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Monday, April 22, 2013

S is for Slow Loris

Lorises in general are small to medium sized primates.  There are five subspecies of slow loris, though I am focusing on the Greater slow loris (Nycticebus coucang).  All five species (Bengal (N. bengalensis), Bornean (N. menagensis), Javan (N. javanicus), and pygmy (N. pygmaeus) being the other four) are from Asia.  The greater slow loris is found in a range from the tip of Thailand out through Malaysia, Indonesia, and Singapore, plus some smaller neighboring islands.  

As you can guess by the name, slow lorises are generally slow moving animals.  They spend their days in the trees and are active at night.  They prefer living on forest edges due to the higher abundance of insects- their main prey.  Like other nocturnal animals, lorises have large eyes to help them see.  Their eyes are located at the front of their head, and like other primates they possess opposable thumbs which they use for gripping branches.  This is especially useful during the day when they curl up into balls to sleep in the trees. 



Slow lorises also also eat fruit, small animals, bird eggs, gum from trees, and nectar.  They have developed one of the longest tongues of any primate in order to reach the nectar.  Lorises will occasionally hang from a branch with their rear legs to catching passing prey, but in general they will keep all four feet in contact with a branch.


Slow lorises continue to live up to their names when it comes to reproduction.  It takes six months for these ladies to produce a baby that weighs under 50g (that's about 50 paper clips).  Once born the baby climbs up the mother's belly fur and remains there.  


Lorises can live up to 25 years, if they are able to avoid predation, hunting, and the pet trade.  Lorises are very well known in Asian medicine as the animal which can cure 100 diseases.  This makes them greatly desirable to hunters.  And they are generally easy to acquire due to their slow pace, habitat range, and habit of clinging to branches rather than running.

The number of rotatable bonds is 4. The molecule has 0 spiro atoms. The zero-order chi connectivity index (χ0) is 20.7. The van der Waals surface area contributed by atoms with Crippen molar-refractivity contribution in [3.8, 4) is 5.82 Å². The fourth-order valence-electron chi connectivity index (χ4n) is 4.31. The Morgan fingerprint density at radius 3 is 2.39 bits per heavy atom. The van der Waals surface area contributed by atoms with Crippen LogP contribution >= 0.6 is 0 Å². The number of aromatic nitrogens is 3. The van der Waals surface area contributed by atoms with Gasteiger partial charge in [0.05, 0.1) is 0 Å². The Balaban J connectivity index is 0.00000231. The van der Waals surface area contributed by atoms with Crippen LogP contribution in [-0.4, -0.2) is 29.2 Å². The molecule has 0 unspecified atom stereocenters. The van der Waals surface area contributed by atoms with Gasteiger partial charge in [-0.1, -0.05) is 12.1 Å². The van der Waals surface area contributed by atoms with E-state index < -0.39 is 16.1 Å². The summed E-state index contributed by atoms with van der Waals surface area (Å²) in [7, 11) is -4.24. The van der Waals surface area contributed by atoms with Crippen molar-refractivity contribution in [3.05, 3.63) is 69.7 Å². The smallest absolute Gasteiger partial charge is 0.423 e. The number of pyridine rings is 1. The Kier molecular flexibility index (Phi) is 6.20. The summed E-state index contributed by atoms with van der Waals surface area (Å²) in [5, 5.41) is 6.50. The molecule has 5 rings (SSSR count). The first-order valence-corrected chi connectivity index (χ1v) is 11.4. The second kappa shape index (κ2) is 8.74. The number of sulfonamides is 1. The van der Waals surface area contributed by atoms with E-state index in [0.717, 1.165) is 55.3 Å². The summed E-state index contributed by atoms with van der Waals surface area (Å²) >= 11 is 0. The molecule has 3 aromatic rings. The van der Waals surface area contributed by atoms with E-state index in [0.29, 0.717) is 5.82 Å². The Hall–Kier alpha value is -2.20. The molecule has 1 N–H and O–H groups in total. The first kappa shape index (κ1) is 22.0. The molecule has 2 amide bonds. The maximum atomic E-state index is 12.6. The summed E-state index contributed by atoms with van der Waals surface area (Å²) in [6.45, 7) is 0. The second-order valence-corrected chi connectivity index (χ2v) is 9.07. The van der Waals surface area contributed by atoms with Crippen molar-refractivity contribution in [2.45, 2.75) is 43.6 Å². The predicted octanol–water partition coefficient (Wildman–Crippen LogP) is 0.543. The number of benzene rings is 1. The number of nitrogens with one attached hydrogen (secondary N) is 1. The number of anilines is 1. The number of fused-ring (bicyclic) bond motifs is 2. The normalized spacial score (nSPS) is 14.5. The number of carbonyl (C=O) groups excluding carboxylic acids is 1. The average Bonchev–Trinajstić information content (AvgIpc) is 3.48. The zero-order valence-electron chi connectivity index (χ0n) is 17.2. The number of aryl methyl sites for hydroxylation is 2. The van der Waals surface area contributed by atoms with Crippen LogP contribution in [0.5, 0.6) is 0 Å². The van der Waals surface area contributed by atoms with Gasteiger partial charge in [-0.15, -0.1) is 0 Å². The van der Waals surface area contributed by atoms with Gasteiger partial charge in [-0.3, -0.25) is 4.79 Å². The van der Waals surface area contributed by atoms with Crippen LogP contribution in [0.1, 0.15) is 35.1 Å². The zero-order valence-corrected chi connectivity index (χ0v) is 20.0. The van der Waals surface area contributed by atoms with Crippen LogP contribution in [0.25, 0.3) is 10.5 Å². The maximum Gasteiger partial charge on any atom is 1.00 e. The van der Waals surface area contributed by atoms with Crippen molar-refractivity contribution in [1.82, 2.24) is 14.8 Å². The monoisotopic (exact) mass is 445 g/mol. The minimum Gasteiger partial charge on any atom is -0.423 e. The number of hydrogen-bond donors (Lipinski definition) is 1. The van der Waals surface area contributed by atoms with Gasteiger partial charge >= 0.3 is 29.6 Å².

Lorises are also gaining ground in the pet trade.  The worst part about this actually has to do with their unique feature.  Lorises are the only primate to produce venom. Pretty dangerous venom, too.  It is not positive yet what this venom is used for.  However, to avoid being bitten and envenomed, the captors will remove the lorises teeth.  This will often lead to infection, abscesses, and death after starvation.  Yet another reason the exotic pet trade is a horrible place.  So as adorable videos of these critters gain more popularity in the internet, they are facing the consequences.




Combine these factors with the standard habitat loss and fragmentation and the slow loris is currently at vulnerable status on the IUCN Red List.  I didn't mean to get too depressing there.  Lorises are gaining conservation attention and are listed as an Appendix I species in the Convention of International Trade of Endangered Species (CITES).  This essentially means they are protected from international commercial trade.  If you want to help with their conservation, you can find more information here.